New "Net Zero" Visitor Center Opens in Santa Monica Mountains June 9
Contact: Kate Kuykendall (NPS), 805-370-2343
Contact: Dash Stolarz (MRCA), 323-221-9944 x198
Contact: Roy Stearns (CA State Parks), 916-654-7358
CALABASAS, Calif. - The National Park Service, along with its partners, will open a new visitor center in Santa Monica Mountains National Recreation Area (SMMNRA) on Saturday, June 9. Located at King Gillette Ranch in the historic heart of the Santa Monica Mountains, the interagency building unifies the local, state and federal park system for SMMNRA's 35 million annual visitors.
Named for the congressman who introduced legislation to create the SMMNRA in 1978, the Anthony C. Beilenson Visitor Center will be jointly managed by the National Park Service (NPS), California State Parks (CSP), Santa Monica Mountains Conservancy (SMMC) and the Mountains Recreation and Conservation Authority (MRCA). It replaces an existing NPS visitor center located outside the park boundary in a poor visibility area.
Congressman Beilenson, along with other elected officials, will attend the grand opening event on June 9 from 10:00 a.m. to 4:00 p.m. The public is invited to tour the facilities and take part in a variety of ranger-led activities suitable for all ages.
"Through the common vision of this long-lasting relationship with our partners, we now have a one-stop shop for visitors," said SMMNRA Acting Superintendent Lorenza Fong. "Whether they're visiting local, state or federal parks and beaches, the experience should be seamless."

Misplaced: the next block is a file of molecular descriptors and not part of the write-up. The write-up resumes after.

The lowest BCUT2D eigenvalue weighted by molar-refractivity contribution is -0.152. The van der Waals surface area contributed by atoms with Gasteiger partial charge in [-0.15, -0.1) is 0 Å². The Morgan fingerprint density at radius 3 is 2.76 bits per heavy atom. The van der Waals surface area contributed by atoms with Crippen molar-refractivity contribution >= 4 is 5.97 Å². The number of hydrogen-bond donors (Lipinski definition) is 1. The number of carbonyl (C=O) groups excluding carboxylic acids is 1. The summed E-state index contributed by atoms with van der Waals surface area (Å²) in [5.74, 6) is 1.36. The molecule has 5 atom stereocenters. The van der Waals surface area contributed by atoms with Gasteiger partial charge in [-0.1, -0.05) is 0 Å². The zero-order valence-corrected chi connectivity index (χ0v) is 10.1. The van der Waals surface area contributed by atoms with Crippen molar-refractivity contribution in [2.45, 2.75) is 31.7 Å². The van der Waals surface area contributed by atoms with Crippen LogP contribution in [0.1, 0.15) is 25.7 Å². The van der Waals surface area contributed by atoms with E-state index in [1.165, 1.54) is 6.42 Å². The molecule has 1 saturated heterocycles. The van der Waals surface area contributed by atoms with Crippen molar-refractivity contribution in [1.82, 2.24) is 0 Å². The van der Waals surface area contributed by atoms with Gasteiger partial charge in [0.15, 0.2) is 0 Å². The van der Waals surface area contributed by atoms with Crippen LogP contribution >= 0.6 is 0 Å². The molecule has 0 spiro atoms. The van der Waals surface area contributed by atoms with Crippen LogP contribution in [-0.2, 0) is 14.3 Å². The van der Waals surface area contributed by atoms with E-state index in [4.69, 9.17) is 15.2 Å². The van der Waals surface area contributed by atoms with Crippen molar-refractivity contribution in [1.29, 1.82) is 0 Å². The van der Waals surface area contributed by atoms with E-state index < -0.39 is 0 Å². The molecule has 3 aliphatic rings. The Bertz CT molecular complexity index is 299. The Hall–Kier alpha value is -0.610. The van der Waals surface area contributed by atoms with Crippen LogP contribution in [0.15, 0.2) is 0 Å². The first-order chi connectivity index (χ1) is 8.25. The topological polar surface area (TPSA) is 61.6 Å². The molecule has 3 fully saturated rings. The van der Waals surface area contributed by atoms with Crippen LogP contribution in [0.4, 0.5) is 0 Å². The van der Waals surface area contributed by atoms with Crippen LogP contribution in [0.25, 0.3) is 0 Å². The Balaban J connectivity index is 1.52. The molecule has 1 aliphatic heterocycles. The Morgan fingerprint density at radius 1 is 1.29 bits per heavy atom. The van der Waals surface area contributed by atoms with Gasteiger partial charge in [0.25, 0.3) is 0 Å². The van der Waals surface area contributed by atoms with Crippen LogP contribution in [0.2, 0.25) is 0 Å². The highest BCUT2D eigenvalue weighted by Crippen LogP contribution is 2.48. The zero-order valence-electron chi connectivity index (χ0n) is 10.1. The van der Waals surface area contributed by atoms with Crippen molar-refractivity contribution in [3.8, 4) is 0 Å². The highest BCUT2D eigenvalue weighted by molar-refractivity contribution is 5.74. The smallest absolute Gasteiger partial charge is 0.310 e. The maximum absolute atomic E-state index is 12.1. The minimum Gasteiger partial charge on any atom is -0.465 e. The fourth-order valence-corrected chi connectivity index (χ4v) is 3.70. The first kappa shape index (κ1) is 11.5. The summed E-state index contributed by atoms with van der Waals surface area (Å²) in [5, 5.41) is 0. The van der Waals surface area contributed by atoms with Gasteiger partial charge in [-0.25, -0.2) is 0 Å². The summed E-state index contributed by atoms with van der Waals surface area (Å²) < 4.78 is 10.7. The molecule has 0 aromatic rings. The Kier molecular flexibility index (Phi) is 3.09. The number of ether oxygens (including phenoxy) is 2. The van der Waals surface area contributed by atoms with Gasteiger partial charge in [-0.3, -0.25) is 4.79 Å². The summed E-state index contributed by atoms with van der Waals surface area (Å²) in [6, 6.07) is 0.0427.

"The opening of the visitor's center fulfills a 30-year effort by public agencies, elected officials, conservationists and community members to provide an educational and recreational gateway for millions of visitors," said Joseph T. Edmiston, FAICP, Executive Director of the Santa Monica Mountains Conservancy. "We want to attract those who have yet to experience the astounding beauty of the Santa Monica Mountains."
"The ability of this multi-agency facility to promote the history and the environment of the area to all visitors will be priceless," said Craig Sap, District Superintendent of the Angeles District of California State Parks.
One of the most stunning locales in the Santa Monica Mountains, 588-acre King Gillette Ranch is located at the confluence of five major tributaries and offers a rare, unspoiled view of California's rich archaeological cultural and historic resources. Its broad meadows and low ridgelines serve as a wildlife corridor in the geographic center of the range. The ranch includes the 1928 mansion designed by Wallace Neff for razor magnate King C. Gillette. The visitor center is located in the original horse stables, re-purposed to achieve LEED Platinum certification and become the first "net zero" visitor center within the National Park Service. It produces all of its energy needs through a 94 kilowatt photovoltaic solar energy system.